If you do not know which one you suffer from, then consult with your rehab team. They will put you through a visual field test to determine which part of your vision was affected by stroke.

Now that we have boiled it all down into two root problems, let’s discuss the solutions.

Treatments for Neuromuscular Impairment: Eye Exercises

If your brain is correctly processing visual input but you still suffer from poor vision after stroke, then the muscles that control your eyes are most likely the culprit behind your vision loss, and neuromuscular treatment can help.

And to help simplify things, neuromuscular treatment is really just a fancy word for eye exercises.

Eye exercises workout the 6 muscles that control your eye and make them stronger. This helps improve your eye coordination and control.

Refer to this guide for eye exercises after stroke.

Treatments for Visual Processing Impairment: Therapy

There are 3 types of treatment for visual processing impairment:

  1. Eye movement therapy
  2. Optical therapy
  3. Visual restoration therapy

The first two treat the symptoms of vision loss, and the third treats the root cause.

Eye movement and optical therapy:

During eye movement therapy, you learn how to move your eyes within your visual field to make it easier to scan objects. This helps you adapt to what you can see without trying to expand your visual field.

During optical therapy, mirrors and prisms are used to manipulate your current visual field so that you can see more. This expands your visual field using tools.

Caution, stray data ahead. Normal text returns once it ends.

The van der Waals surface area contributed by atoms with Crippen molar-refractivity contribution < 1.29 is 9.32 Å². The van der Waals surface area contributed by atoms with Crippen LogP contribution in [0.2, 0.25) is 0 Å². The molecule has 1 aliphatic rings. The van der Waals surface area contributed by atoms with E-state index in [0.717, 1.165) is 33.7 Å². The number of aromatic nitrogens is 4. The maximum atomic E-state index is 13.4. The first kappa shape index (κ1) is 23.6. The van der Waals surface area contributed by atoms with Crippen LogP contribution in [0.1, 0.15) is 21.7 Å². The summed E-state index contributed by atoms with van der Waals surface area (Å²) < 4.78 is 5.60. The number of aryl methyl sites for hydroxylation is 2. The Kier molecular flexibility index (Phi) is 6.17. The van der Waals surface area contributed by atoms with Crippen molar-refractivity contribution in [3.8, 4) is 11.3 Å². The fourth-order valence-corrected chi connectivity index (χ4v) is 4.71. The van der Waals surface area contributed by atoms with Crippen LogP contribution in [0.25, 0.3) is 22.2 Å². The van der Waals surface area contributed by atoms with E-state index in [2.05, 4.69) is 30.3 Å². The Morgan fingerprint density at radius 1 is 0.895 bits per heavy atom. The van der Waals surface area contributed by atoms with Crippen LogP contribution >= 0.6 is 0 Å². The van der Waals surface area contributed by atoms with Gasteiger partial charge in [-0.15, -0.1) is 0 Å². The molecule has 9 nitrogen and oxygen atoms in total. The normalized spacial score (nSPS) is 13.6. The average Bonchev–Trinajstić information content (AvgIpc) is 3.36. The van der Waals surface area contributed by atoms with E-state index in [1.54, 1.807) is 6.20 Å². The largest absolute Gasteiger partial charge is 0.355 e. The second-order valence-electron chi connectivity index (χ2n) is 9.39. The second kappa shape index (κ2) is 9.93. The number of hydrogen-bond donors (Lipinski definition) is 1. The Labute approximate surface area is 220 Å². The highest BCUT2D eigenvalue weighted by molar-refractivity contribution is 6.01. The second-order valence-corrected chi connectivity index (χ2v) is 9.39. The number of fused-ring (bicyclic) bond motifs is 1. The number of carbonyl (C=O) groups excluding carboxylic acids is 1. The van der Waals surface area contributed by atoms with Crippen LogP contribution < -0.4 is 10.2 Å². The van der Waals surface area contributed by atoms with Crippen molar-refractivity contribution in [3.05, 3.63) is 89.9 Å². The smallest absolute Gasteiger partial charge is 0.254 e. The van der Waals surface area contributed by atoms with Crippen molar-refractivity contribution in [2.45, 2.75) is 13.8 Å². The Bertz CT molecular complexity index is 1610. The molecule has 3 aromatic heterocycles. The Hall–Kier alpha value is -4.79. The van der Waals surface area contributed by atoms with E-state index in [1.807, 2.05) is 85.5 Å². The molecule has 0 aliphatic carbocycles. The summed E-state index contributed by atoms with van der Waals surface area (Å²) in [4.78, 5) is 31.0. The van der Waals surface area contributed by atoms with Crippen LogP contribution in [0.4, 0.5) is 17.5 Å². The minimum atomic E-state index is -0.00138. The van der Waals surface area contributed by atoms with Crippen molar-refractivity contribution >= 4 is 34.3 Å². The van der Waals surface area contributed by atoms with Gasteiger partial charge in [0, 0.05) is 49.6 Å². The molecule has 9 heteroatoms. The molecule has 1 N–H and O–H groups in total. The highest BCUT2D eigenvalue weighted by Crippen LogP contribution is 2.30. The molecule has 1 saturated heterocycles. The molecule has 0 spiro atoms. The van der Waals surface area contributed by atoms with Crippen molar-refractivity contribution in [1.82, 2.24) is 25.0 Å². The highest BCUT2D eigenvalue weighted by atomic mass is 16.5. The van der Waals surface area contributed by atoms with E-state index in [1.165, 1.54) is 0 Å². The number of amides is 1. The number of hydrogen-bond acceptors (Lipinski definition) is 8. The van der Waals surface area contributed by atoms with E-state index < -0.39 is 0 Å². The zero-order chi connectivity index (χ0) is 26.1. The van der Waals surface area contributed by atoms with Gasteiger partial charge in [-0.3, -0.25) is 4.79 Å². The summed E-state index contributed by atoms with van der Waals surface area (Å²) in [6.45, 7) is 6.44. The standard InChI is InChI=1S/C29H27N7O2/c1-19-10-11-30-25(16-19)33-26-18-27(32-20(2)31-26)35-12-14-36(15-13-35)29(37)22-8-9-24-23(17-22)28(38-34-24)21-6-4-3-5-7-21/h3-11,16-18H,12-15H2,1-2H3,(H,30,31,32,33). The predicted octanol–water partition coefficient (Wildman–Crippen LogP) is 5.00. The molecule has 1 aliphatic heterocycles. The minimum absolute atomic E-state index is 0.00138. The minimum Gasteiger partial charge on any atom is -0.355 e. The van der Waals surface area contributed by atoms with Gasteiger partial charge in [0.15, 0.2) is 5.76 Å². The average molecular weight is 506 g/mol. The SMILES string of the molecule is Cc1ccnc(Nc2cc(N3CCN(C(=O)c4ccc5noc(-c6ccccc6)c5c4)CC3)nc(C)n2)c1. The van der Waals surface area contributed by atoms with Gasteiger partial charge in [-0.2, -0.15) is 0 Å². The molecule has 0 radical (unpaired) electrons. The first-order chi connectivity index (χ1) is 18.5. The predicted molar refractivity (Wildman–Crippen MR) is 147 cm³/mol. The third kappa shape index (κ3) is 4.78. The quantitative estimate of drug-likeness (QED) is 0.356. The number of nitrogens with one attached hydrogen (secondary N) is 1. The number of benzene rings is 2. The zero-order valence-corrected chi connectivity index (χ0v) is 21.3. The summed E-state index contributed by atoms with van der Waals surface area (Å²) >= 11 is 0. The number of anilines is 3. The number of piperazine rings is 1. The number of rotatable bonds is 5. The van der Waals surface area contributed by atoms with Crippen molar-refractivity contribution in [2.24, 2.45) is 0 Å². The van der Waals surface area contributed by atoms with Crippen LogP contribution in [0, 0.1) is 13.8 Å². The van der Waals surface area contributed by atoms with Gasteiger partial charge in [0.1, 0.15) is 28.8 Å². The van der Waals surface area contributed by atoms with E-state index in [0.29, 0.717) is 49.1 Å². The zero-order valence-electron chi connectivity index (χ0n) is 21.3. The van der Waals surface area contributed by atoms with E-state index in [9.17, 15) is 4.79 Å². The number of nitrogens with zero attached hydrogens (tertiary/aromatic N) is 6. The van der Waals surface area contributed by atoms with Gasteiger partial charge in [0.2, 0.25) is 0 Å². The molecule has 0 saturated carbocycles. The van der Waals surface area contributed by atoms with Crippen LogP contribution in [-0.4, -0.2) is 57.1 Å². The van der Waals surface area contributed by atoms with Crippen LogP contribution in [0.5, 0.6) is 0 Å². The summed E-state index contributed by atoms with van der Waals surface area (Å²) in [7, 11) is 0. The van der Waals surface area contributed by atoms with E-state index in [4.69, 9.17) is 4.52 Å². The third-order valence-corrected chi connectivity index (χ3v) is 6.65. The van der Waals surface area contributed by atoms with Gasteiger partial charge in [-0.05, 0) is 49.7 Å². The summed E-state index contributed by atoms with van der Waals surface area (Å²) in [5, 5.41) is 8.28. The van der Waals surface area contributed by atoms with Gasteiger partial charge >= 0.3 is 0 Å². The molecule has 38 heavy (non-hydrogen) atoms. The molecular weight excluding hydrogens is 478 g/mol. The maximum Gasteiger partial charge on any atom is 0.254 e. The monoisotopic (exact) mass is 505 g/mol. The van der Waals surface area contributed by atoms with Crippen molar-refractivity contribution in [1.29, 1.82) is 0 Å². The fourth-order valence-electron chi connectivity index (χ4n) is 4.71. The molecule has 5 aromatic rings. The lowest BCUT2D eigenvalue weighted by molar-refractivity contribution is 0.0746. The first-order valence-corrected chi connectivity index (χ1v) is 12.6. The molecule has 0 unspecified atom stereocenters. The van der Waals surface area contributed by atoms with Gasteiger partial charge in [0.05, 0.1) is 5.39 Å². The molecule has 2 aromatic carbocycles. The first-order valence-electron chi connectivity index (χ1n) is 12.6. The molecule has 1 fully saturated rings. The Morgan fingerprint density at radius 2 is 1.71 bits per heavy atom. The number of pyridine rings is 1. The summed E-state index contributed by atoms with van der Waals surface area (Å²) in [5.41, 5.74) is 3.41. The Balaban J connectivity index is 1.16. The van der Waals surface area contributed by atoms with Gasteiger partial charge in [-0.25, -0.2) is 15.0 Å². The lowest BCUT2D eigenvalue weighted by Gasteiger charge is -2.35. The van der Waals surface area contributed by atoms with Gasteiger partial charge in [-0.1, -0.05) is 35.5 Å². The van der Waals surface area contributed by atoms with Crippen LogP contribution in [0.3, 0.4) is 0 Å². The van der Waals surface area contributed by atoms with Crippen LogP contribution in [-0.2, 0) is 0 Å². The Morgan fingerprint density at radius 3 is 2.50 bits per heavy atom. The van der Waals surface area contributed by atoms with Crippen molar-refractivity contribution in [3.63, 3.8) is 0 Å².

Both optical and eye movement therapy help you adapt to your new visual field without improving your brain’s visual processing ability. They are compensation techniques that help you safely live with your vision loss.

This is NOT to say that these treatments are bad. In fact, if you can participate in them and learn how to comfortably live with your new visual field, then please do participate!

However, there’s a way to treat the root problem and regain some or all of your visual field without depending on tools or compensation techniques:

Visual restoration therapy:

During visual restoration therapy, lights are used to stimulate the border between “good” and “blind” spots in your field of vision. This stimulates neuroplasticity and encourages your brain to rewire itself and regain its ability to interpret you what you see.

This treats the root problem.

Remember that compensation techniques are not always bad, though. But if you can go without compensation techniques and treat the root cause instead (by encouraging your brain to rewire itself), that will lead to better results.

How Much Vision Can Be Restored?

Now that we’ve covered the various treatments for eye problems after stroke, let’s discuss the hard hitting question:

How much vision can be restored after stroke?

Statistically speaking, there’s a chance that you may only achieve partial recovery of your vision field. There’s also a chance that you can fully recover your vision.

We’re not big fans of telling you what you can or cannot do on this blog, though. Instead, we enjoy encouraging you to explore your potential and see how far you can go!

As always, we’ll be right here every step of the way.